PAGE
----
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J Bacteriol. 2013 May;195(9):1869-74. doi: 10.1128/JB.02197-12. Epub 2013 Jan 18.

The Cpx stress response confers resistance to some, but not all, bactericidal antibiotics.

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  • 1Department of Molecular Biology, Princeton University, Princeton, New Jersey, USA.

Abstract

It has recently been suggested that bactericidal antibiotics, including aminoglycoside antibiotics (AGAs), and toxic small molecules, such as hydroxyurea (HU), kill bacteria the same way, namely, by generating reactive oxygen species (ROS) via a process requiring activation of the Cpx stress response. We suggest an opposite, protective role for Cpx. We have confirmed the initial finding that cpxA null mutations confer resistance to HU. However, the two-component sensor CpxA is both a kinase and a phosphatase, and previous work from our lab has shown that removing CpxA can activate the stress response owing to buildup of the phosphorylated response regulator (CpxR∼P) that occurs in the absence of the phosphatase activity. We show that a dominant cpxA* mutation that constitutively activates the Cpx stress response confers a high level of resistance to both HU and AGAs in a CpxR-dependent manner. In contrast, inactivating the CpxR response regulator by mutating the phosphorylation site (D51A) or the putative DNA-binding motif (M199A) does not increase resistance to HU or AGAs. Taken together, these results demonstrate that activation of the Cpx stress response can protect cells from HU and AGAs. However, the Cpx response does not increase resistance to all classes of bactericidal antibiotics, as the cpxA* mutants are not significantly more resistant to fluoroquinolones or β-lactams than wild-type cells. Thus, it seems unlikely that all bactericidal antibiotics kill by the same mechanism.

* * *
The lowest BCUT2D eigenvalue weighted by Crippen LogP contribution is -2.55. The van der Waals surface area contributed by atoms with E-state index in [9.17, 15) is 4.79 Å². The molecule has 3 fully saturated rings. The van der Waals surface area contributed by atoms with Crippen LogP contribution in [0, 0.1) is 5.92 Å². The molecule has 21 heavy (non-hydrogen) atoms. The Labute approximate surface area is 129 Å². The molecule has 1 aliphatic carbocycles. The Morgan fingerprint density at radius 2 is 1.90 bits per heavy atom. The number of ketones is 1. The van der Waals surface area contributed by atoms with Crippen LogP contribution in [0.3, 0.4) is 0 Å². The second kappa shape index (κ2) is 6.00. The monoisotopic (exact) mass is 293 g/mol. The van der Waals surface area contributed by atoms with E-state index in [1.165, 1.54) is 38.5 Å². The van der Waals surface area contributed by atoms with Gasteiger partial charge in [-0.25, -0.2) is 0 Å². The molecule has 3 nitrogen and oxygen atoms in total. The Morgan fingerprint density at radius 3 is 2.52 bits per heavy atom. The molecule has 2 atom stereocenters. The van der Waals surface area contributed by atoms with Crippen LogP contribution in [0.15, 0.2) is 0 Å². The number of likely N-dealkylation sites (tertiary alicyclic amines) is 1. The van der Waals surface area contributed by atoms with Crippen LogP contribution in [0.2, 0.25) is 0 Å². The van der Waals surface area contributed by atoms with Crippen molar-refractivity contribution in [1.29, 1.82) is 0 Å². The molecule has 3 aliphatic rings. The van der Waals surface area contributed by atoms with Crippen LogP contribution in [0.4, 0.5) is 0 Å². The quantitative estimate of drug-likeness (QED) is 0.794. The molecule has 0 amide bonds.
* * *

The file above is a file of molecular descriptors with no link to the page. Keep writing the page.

PMID:
23335416
PMCID:
PMC3624577
DOI:
10.1128/JB.02197-12
[PubMed - indexed for MEDLINE]
Free PMC Article
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